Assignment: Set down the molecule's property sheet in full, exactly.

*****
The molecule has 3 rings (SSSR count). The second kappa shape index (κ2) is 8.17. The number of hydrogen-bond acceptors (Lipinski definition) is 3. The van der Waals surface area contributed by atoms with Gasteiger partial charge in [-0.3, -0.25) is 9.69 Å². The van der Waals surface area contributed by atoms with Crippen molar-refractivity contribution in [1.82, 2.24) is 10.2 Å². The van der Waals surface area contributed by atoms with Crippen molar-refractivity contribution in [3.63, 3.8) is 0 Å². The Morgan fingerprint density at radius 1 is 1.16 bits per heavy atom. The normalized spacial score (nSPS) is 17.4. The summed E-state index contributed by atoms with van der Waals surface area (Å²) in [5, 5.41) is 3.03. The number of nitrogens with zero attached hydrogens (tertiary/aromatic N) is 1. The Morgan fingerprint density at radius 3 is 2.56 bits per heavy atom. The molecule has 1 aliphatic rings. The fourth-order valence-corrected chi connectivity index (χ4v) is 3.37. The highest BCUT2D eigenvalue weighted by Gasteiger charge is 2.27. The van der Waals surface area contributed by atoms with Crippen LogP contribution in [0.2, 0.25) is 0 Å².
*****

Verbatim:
The molecule has 3 rings (SSSR count). The second kappa shape index (κ2) is 8.17. The number of hydrogen-bond acceptors (Lipinski definition) is 3. The van der Waals surface area contributed by atoms with Gasteiger partial charge in [-0.3, -0.25) is 9.69 Å². The van der Waals surface area contributed by atoms with Crippen molar-refractivity contribution in [1.82, 2.24) is 10.2 Å². The van der Waals surface area contributed by atoms with Crippen molar-refractivity contribution in [3.63, 3.8) is 0 Å². The Morgan fingerprint density at radius 1 is 1.16 bits per heavy atom. The normalized spacial score (nSPS) is 17.4. The summed E-state index contributed by atoms with van der Waals surface area (Å²) in [5, 5.41) is 3.03. The number of nitrogens with zero attached hydrogens (tertiary/aromatic N) is 1. The Morgan fingerprint density at radius 3 is 2.56 bits per heavy atom. The molecule has 1 aliphatic rings. The fourth-order valence-corrected chi connectivity index (χ4v) is 3.37. The highest BCUT2D eigenvalue weighted by Gasteiger charge is 2.27. The van der Waals surface area contributed by atoms with Crippen LogP contribution in [0.2, 0.25) is 0 Å².